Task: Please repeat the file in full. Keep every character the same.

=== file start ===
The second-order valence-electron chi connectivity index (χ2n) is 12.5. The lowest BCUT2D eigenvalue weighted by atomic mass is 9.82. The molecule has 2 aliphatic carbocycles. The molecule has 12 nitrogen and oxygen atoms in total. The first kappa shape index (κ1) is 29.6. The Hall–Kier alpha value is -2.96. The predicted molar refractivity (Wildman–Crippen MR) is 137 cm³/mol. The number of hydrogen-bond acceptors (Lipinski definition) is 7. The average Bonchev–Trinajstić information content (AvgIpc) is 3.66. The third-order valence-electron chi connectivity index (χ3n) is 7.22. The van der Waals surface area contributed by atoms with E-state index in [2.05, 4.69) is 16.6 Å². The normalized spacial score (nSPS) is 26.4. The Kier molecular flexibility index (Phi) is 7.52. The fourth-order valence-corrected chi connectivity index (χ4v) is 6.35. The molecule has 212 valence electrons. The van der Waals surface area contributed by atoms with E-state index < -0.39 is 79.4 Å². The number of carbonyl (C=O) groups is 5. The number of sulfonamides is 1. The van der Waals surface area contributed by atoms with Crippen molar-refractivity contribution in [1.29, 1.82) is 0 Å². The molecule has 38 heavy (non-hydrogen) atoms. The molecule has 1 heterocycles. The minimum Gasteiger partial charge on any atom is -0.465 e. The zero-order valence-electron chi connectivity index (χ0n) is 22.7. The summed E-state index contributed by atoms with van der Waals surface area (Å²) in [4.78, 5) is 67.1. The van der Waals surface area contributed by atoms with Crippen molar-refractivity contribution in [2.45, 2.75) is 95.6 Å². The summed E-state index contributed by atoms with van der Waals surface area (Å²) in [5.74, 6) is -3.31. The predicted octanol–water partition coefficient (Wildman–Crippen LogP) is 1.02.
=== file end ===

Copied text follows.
The second-order valence-electron chi connectivity index (χ2n) is 12.5. The lowest BCUT2D eigenvalue weighted by atomic mass is 9.82. The molecule has 2 aliphatic carbocycles. The molecule has 12 nitrogen and oxygen atoms in total. The first kappa shape index (κ1) is 29.6. The Hall–Kier alpha value is -2.96. The predicted molar refractivity (Wildman–Crippen MR) is 137 cm³/mol. The number of hydrogen-bond acceptors (Lipinski definition) is 7. The average Bonchev–Trinajstić information content (AvgIpc) is 3.66. The third-order valence-electron chi connectivity index (χ3n) is 7.22. The van der Waals surface area contributed by atoms with E-state index in [2.05, 4.69) is 16.6 Å². The normalized spacial score (nSPS) is 26.4. The Kier molecular flexibility index (Phi) is 7.52. The fourth-order valence-corrected chi connectivity index (χ4v) is 6.35. The molecule has 212 valence electrons. The van der Waals surface area contributed by atoms with E-state index < -0.39 is 79.4 Å². The number of carbonyl (C=O) groups is 5. The number of sulfonamides is 1. The van der Waals surface area contributed by atoms with Crippen molar-refractivity contribution in [1.29, 1.82) is 0 Å². The molecule has 38 heavy (non-hydrogen) atoms. The molecule has 1 heterocycles. The minimum Gasteiger partial charge on any atom is -0.465 e. The zero-order valence-electron chi connectivity index (χ0n) is 22.7. The summed E-state index contributed by atoms with van der Waals surface area (Å²) in [4.78, 5) is 67.1. The van der Waals surface area contributed by atoms with Crippen molar-refractivity contribution in [2.45, 2.75) is 95.6 Å². The summed E-state index contributed by atoms with van der Waals surface area (Å²) in [5.74, 6) is -3.31. The predicted octanol–water partition coefficient (Wildman–Crippen LogP) is 1.02.